Gov. Norm Bangerter told board members of the Utah Wilderness Association that he sees room for compromise on the controversial issue of how much wilderness area should be set aside in Utah.

And the governor was apparently successful in conveying that message during a half-hour meeting Wednesday with eight members of the association's board of directors.Dick Carter, coordinator of the association, said after the meeting that the governor's positions seemed "far more middle-of-the-road than when he speaks publicly."

The association had proposed that 3.8 million acres of the Bureau of Land Management property be set aside but has recently endorsed a proposal by Rep. Wayne Owens, D-Utah, to designate 5 million acres.

Bangerter, on the other hand, has expressed interest in a BLM report that suggested that the amount of land which should receive the designation falls somewhere between 1 million and 2 million acres.

The governor told members of the association board that although he signed a resolution passed by the Legislature calling for no more wilderness areas, he recognized that some of the land being studied would likely be permanently set aside.

Bangerter said that neither camp is likely to be totally satisfied with the final outcome.

The governor had earlier this year complained about restrictions placed on land in a wilderness study area in the Cannonville area of economically depressed Garfield County.

A production crew shooting a television commercial estimated to be worth $250,000 to the local economy left the state because of a BLM policy requiring a 30-day comment period before any activity could be approved in a wilderness study area.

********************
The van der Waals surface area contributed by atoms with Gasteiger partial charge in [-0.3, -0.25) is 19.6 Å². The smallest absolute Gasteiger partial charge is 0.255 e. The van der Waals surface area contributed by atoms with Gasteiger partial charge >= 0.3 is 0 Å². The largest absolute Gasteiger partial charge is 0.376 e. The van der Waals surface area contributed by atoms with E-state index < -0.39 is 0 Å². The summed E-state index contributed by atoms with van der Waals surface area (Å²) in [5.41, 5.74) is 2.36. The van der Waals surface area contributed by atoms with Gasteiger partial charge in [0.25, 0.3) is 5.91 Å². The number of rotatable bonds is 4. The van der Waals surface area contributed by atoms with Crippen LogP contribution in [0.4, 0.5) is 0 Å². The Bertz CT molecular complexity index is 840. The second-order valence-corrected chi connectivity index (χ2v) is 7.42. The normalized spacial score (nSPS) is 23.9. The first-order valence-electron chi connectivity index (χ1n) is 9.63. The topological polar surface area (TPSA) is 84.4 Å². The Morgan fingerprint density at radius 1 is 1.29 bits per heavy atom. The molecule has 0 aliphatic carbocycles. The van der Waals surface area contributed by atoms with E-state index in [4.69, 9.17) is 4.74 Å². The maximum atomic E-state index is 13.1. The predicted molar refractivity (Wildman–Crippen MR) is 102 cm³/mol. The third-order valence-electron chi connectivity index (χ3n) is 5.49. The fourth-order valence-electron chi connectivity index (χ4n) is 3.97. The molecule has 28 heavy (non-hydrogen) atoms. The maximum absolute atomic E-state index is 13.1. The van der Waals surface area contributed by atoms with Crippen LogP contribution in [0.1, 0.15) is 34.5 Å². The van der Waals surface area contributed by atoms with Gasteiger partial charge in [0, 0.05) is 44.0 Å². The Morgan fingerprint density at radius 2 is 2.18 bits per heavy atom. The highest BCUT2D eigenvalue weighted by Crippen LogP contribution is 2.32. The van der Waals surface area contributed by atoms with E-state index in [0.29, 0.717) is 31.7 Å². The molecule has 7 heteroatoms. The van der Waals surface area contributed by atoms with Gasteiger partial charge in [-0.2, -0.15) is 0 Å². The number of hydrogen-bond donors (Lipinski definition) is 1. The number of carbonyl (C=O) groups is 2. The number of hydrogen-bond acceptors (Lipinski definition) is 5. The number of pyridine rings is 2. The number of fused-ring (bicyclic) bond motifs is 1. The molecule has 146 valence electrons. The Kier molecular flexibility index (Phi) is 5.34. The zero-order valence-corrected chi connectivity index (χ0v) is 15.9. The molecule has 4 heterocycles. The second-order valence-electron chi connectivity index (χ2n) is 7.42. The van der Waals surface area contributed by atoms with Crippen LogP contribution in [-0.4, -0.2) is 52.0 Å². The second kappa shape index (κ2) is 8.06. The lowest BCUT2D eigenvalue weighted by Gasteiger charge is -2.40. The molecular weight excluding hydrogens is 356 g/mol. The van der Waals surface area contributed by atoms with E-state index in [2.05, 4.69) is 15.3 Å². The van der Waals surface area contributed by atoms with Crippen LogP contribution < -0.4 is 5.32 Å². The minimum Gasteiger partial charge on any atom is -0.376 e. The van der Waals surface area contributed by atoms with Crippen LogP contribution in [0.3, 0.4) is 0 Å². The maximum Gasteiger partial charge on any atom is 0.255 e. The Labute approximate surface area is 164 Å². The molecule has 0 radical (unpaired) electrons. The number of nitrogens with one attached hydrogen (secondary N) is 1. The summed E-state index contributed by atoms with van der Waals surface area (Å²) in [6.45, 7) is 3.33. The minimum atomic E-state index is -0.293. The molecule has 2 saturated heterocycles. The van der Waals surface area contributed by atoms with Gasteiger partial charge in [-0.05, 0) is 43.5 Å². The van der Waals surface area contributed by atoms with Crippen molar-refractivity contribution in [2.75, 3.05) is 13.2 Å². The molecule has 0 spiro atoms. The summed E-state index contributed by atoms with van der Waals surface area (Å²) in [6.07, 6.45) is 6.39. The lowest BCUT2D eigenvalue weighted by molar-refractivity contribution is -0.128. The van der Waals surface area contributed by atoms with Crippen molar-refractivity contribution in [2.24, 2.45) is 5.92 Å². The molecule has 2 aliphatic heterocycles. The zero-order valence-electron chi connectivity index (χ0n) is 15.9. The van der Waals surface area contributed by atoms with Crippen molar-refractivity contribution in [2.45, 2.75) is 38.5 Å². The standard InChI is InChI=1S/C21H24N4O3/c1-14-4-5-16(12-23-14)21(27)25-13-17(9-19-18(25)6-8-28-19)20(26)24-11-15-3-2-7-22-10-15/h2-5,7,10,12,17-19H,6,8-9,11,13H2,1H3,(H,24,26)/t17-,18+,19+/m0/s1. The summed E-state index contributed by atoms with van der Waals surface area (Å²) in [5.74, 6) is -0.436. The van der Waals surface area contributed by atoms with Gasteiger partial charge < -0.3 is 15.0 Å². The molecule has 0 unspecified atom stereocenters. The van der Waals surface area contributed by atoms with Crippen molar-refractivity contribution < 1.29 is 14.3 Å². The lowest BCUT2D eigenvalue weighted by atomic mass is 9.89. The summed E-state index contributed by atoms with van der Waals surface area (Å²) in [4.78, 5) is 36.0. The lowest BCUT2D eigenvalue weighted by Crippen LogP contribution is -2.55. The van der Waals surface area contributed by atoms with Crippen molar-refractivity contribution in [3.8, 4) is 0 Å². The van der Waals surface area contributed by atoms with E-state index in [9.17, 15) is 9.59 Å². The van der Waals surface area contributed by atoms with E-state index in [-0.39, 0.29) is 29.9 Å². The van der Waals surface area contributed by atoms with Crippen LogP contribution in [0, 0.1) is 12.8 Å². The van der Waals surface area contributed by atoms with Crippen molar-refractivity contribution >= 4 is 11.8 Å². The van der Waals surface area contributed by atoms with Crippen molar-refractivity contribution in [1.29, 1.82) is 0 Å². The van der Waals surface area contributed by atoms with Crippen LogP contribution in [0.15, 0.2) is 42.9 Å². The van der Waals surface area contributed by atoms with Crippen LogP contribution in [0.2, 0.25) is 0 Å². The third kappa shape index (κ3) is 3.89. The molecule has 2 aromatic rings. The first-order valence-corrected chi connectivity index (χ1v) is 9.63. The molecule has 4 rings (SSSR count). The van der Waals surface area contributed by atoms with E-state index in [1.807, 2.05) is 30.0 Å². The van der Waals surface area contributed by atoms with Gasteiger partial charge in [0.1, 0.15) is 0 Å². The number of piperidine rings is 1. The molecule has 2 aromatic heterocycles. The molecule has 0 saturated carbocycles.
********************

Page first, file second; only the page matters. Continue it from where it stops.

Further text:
The governor said then in a letter to U.S. Department of the Interior Secretary Donald P. Hodel that the experience "reaffirms my fears that wilderness study areas are just a ploy for more wilderness areas without full congressional approval."

On Wednesday, his tone was much less confrontational. "I don't think you'll find me a hard person to do business with," he told the association board members.

Carter echoed that sentiment during the meeting when he said that the group is more interested in getting specific spots in the state preserved as wilderness areas than in the overall number of acres set aside.

He said that compromising on development of the surrounding areas can ensure the truly beautiful spots are saved, which will benefit the state's tourist industry as well.

Meetings are also planned with Democratic candidate for governor Ted Wilson and possibly Independent candidate for governor Merrill Cook, Carter said, adding that the association does not endorse candidates.